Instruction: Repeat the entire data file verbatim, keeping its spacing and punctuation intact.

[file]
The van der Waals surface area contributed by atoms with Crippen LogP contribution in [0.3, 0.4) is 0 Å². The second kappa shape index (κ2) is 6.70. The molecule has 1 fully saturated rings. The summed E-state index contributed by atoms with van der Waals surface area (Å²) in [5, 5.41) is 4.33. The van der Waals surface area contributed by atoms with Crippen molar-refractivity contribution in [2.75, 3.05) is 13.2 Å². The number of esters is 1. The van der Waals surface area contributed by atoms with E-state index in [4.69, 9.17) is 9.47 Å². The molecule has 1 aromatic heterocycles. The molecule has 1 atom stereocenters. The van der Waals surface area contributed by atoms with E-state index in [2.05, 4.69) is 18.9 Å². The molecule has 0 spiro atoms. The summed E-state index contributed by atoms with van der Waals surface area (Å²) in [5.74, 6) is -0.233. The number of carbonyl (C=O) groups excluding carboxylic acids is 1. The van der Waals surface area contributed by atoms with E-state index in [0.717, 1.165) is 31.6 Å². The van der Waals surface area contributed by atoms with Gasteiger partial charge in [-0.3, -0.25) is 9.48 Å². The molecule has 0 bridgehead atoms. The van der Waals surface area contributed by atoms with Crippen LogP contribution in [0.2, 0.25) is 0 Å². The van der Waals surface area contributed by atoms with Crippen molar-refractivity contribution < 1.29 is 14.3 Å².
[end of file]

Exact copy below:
The van der Waals surface area contributed by atoms with Crippen LogP contribution in [0.3, 0.4) is 0 Å². The second kappa shape index (κ2) is 6.70. The molecule has 1 fully saturated rings. The summed E-state index contributed by atoms with van der Waals surface area (Å²) in [5, 5.41) is 4.33. The van der Waals surface area contributed by atoms with Crippen molar-refractivity contribution in [2.75, 3.05) is 13.2 Å². The number of esters is 1. The van der Waals surface area contributed by atoms with E-state index in [4.69, 9.17) is 9.47 Å². The molecule has 1 aromatic heterocycles. The molecule has 1 atom stereocenters. The van der Waals surface area contributed by atoms with E-state index in [2.05, 4.69) is 18.9 Å². The molecule has 0 spiro atoms. The summed E-state index contributed by atoms with van der Waals surface area (Å²) in [5.74, 6) is -0.233. The number of carbonyl (C=O) groups excluding carboxylic acids is 1. The van der Waals surface area contributed by atoms with E-state index in [0.717, 1.165) is 31.6 Å². The van der Waals surface area contributed by atoms with Gasteiger partial charge in [-0.3, -0.25) is 9.48 Å². The molecule has 0 bridgehead atoms. The van der Waals surface area contributed by atoms with Crippen LogP contribution in [0.2, 0.25) is 0 Å². The van der Waals surface area contributed by atoms with Crippen molar-refractivity contribution < 1.29 is 14.3 Å².